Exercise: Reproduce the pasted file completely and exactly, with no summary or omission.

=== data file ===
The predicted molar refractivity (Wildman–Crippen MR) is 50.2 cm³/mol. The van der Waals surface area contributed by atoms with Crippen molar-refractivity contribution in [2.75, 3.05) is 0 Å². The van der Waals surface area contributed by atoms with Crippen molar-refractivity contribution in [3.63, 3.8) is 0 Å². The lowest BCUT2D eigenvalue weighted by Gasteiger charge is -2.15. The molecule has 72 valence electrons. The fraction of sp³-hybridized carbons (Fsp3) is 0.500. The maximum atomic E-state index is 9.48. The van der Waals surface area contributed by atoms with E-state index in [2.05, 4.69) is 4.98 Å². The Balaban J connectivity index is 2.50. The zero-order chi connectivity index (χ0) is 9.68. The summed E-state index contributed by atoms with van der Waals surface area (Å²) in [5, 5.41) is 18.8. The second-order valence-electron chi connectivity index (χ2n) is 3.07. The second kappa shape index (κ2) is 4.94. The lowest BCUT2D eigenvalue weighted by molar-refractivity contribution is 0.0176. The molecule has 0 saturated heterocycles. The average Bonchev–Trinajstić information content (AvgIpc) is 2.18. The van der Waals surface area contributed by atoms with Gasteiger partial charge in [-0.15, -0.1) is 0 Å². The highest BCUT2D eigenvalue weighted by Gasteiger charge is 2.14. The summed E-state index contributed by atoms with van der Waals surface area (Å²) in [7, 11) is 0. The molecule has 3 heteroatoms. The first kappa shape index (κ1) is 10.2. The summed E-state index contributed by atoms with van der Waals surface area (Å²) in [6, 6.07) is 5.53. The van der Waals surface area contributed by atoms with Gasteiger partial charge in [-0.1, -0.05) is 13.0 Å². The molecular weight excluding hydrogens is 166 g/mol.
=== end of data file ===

The predicted molar refractivity (Wildman–Crippen MR) is 50.2 cm³/mol. The van der Waals surface area contributed by atoms with Crippen molar-refractivity contribution in [2.75, 3.05) is 0 Å². The van der Waals surface area contributed by atoms with Crippen molar-refractivity contribution in [3.63, 3.8) is 0 Å². The lowest BCUT2D eigenvalue weighted by Gasteiger charge is -2.15. The molecule has 72 valence electrons. The fraction of sp³-hybridized carbons (Fsp3) is 0.500. The maximum atomic E-state index is 9.48. The van der Waals surface area contributed by atoms with E-state index in [2.05, 4.69) is 4.98 Å². The Balaban J connectivity index is 2.50. The zero-order chi connectivity index (χ0) is 9.68. The summed E-state index contributed by atoms with van der Waals surface area (Å²) in [5, 5.41) is 18.8. The second-order valence-electron chi connectivity index (χ2n) is 3.07. The second kappa shape index (κ2) is 4.94. The lowest BCUT2D eigenvalue weighted by molar-refractivity contribution is 0.0176. The molecule has 0 saturated heterocycles. The average Bonchev–Trinajstić information content (AvgIpc) is 2.18. The van der Waals surface area contributed by atoms with Gasteiger partial charge in [-0.15, -0.1) is 0 Å². The highest BCUT2D eigenvalue weighted by Gasteiger charge is 2.14. The summed E-state index contributed by atoms with van der Waals surface area (Å²) in [7, 11) is 0. The molecule has 3 heteroatoms. The first kappa shape index (κ1) is 10.2. The summed E-state index contributed by atoms with van der Waals surface area (Å²) in [6, 6.07) is 5.53. The van der Waals surface area contributed by atoms with Gasteiger partial charge in [-0.1, -0.05) is 13.0 Å². The molecular weight excluding hydrogens is 166 g/mol.